Create Internet-to-Data-Center Application Allow Rules
Table of Contents
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- Plan Your Data Center Best Practice Deployment
- Follow Post-Deployment Data Center Best Practices
- What Is a Data Center Best Practice Security Policy?
- Why Do I Need a Data Center Best Practice Security Policy?
- Data Center Best Practice Methodology
- How Do I Deploy a Data Center Best Practice Security Policy?
- How to Assess Your Data Center
- Create the Data Center Best Practice Antivirus Profile
- Create the Data Center Best Practice Anti-Spyware Profile
- Create the Data Center Best Practice Vulnerability Protection Profile
- Create the Data Center Best Practice File Blocking Profile
- Create the Data Center Best Practice WildFire Analysis Profile
- Use Cortex XDR to Protect Data Center Endpoints
- Create Data Center Traffic Block Rules
- Order the Data Center Security Policy Rulebase
- Maintain the Data Center Best Practice Rulebase
- Use Palo Alto Networks Assessment and Review Tools
Create Internet-to-Data-Center Application Allow Rules
Allow only sanctioned application traffic in the data center from partners, customers, vendors, and other necessary third parties only to servers they require for business purposes.
The greatest risks from traffic entering the data center from the internet are inadvertently downloading malware from an infected external client or inadvertently placing malware on an external server if a client pulls data from a compromised server in your data center. Protect traffic from the internet to the data center so that you don’t inadvertently download malware that takes advantage of server vulnerabilities or allow a client to download malware from one of your company’s servers that could infect partners, customers, or wind up on a website used by your industry (serving a watering-hole attack).
Ensure that the source of traffic to the data center doesn’t come from malicious IP addresses or other potentially risky sources, and only allow applications required for business purposes. Don’t allow unnecessary (and especially unknown) applications in the data center. To do these things:
- Create allow rules that control the sanctioned and allowed applications that external devices can use to communicate with your data center.
- Create a custom application for any proprietary application so that you can identify the application and apply security to it.If you have existing Application Override policies that you created solely to define custom session timeouts for a set a of ports, convert the existing Application Override policies to application-based policies by configuring service-based session timeouts to maintain the custom timeout for each application and then migrating the rule the an application-based rule. Application Override policies are port-based. When you use Application Override policies to maintain custom session timeouts for a set of ports, you lose application visibility into those flows, so you neither know nor control which applications use the ports. Service-based session timeouts achieve custom timeouts while also maintaining application visibility.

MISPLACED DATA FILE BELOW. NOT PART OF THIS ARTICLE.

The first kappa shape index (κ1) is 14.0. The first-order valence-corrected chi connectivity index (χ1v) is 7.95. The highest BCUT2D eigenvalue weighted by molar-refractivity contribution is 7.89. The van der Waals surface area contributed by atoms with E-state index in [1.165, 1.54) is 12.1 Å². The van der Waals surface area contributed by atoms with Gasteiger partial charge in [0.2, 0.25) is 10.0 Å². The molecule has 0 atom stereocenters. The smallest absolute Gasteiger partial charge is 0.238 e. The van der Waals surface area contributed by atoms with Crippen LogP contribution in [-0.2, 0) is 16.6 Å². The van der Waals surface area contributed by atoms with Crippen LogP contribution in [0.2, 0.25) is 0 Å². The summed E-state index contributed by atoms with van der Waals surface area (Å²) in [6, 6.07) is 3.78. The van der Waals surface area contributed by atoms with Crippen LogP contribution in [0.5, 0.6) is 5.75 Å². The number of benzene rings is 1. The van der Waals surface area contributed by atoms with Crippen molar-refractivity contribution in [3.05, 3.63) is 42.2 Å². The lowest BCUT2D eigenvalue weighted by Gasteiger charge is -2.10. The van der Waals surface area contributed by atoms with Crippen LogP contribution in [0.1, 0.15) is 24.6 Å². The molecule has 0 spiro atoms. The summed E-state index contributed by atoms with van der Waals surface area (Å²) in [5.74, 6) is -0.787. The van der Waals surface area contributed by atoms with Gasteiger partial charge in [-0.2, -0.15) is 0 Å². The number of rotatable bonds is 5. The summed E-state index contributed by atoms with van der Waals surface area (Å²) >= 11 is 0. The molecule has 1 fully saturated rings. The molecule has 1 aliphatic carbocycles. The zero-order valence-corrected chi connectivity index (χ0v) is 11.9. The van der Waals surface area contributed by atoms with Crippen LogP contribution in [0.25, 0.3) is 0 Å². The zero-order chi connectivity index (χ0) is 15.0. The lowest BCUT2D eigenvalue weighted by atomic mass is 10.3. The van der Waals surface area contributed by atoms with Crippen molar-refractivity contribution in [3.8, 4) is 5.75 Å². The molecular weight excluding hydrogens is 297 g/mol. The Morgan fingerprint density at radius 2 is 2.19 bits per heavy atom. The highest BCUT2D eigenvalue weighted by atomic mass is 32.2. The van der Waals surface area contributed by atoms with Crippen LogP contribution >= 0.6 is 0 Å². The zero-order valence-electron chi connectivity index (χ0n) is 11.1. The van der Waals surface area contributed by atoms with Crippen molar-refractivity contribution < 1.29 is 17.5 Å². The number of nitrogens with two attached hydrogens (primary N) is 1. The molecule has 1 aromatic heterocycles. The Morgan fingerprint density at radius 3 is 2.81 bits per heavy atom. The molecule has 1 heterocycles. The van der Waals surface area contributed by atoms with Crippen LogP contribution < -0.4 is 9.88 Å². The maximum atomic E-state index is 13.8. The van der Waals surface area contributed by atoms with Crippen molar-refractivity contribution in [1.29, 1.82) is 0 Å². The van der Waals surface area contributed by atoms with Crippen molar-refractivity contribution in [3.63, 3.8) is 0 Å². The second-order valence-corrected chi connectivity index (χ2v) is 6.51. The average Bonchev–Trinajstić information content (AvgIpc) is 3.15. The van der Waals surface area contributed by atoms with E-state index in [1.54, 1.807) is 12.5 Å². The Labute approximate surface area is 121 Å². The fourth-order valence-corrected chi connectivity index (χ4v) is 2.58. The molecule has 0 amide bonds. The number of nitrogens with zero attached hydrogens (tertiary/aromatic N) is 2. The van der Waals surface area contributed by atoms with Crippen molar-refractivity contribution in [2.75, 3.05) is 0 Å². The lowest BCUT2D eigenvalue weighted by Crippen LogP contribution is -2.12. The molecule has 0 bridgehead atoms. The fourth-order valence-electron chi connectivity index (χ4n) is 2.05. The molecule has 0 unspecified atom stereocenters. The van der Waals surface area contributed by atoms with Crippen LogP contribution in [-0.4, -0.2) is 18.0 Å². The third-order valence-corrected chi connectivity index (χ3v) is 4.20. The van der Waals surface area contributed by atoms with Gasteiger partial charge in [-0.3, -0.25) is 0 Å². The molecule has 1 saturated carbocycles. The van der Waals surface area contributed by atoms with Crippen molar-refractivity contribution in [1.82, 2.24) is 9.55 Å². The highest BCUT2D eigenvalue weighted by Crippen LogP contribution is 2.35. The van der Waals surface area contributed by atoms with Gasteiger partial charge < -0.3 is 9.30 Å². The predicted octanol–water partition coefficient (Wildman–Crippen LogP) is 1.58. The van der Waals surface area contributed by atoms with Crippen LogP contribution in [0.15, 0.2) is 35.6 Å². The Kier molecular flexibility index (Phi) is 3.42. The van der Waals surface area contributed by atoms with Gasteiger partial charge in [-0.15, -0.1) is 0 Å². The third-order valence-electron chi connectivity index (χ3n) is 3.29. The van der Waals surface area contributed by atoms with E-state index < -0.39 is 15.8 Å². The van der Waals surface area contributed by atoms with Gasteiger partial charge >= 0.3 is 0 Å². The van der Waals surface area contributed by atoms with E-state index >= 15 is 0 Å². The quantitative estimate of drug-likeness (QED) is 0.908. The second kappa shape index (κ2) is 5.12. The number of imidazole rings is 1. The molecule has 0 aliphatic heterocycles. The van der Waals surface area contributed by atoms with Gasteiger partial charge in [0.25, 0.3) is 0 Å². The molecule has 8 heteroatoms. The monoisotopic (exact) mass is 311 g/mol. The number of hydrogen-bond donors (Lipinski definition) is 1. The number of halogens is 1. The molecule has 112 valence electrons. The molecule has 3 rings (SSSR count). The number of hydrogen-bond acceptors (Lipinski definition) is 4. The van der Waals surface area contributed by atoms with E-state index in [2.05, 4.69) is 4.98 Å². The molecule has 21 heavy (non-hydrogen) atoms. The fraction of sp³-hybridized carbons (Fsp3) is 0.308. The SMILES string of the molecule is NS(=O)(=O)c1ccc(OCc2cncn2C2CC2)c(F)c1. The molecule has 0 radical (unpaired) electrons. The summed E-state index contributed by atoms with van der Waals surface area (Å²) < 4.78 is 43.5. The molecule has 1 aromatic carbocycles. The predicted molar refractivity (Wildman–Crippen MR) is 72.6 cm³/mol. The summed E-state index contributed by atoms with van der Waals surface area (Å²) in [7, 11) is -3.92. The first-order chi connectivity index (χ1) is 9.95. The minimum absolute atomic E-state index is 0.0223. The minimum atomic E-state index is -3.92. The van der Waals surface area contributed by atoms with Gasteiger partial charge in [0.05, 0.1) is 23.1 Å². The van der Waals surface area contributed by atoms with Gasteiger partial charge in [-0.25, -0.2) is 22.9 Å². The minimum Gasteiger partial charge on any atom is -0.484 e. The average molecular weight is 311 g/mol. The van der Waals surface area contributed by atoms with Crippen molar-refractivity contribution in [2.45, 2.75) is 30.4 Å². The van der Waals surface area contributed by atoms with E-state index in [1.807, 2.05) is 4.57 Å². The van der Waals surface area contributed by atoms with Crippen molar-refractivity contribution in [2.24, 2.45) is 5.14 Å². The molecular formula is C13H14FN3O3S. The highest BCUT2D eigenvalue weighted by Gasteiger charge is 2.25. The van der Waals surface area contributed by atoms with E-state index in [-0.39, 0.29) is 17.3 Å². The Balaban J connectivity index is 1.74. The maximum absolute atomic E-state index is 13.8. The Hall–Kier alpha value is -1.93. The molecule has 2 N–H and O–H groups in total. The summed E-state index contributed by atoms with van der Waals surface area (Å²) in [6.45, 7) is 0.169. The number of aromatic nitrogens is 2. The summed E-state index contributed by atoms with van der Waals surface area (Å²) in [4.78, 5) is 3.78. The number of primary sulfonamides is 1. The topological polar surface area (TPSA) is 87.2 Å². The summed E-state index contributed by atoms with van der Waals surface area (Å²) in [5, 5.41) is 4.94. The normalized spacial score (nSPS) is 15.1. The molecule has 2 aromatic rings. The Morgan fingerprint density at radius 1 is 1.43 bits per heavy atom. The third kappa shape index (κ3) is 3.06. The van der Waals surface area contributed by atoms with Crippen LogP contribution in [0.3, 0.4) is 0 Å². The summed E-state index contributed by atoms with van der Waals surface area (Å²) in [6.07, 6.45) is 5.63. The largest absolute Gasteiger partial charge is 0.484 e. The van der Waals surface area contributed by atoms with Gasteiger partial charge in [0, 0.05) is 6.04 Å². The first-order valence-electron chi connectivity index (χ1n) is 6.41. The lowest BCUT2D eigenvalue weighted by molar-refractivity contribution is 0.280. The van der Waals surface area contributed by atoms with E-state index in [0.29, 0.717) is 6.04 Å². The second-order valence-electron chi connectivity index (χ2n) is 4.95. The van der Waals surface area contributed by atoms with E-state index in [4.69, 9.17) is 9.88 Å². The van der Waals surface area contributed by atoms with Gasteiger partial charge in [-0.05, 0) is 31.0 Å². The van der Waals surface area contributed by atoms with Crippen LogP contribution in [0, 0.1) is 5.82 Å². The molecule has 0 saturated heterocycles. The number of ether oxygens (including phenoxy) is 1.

- Apply the full suite of Security Profiles to allow rules to protect against malware, vulnerabilities, C2 traffic, and known and unknown threats.
- Log all allowed traffic.
Order the Data Center Security Policy Rulebase shows you how to order these rules with all of the other rules we create for the other three data center traffic flows and the block rules so that no rule shadows another rule.
To apply consistent security policy across multiple data centers, you can reuse templates and template stacks so that the same policies apply to every data center. The templates use variables to apply device-specific values such as IP addresses, FQDNs, etc., while maintaining a global security policy and reducing the number of templates and template stacks you need to manage.
- Allow sanctioned application traffic from vendors, contractors, and customers, restricted to only the necessary applications.This rule shows how to secure application traffic arriving at the data center from external sources by tightly controlling the allowed application(s), allowing them only on the default port, and blocking sources that you know are bad using an External Dynamic List to identify known bad IP addresses.To create this rule:
- Prevent known bad sources from attempting to access the data center. Use theNegateoption in the Security Policy ruleSource Addressto block connections from bad IP addresses. This example uses an External Dynamic List (Bad IPs List)) to identify known bad IP addresses and block them. (The strikethrough text in the source address indicates that it is negated rather than allowed.)
- Restrict the application(s) to only the application(s) required for business purposes and allow them to run only on their default ports (application-default) to prevent evasive malware from attempting to run on non-standard ports. In this example, the vendor uses a proprietary application calledAcme. We created a custom application to identify theAcmeproprietary application so that the firewall can classify the traffic and apply the appropriate Security policy.
- Restrict the destination forAcmeapplication traffic to theWeb-Serversdynamic address group in theWeb-Server-Tier-DCzone. If the destination address isn’t in the web server tier, the firewall drops the traffic.
Verify that only the applications you explicitly allowed in the security policy rules are running by viewing the predefined Applications report (
). If you see unexpected applications in the report, review the application allow rules and refine them so that they don’t allow the unexpected applications.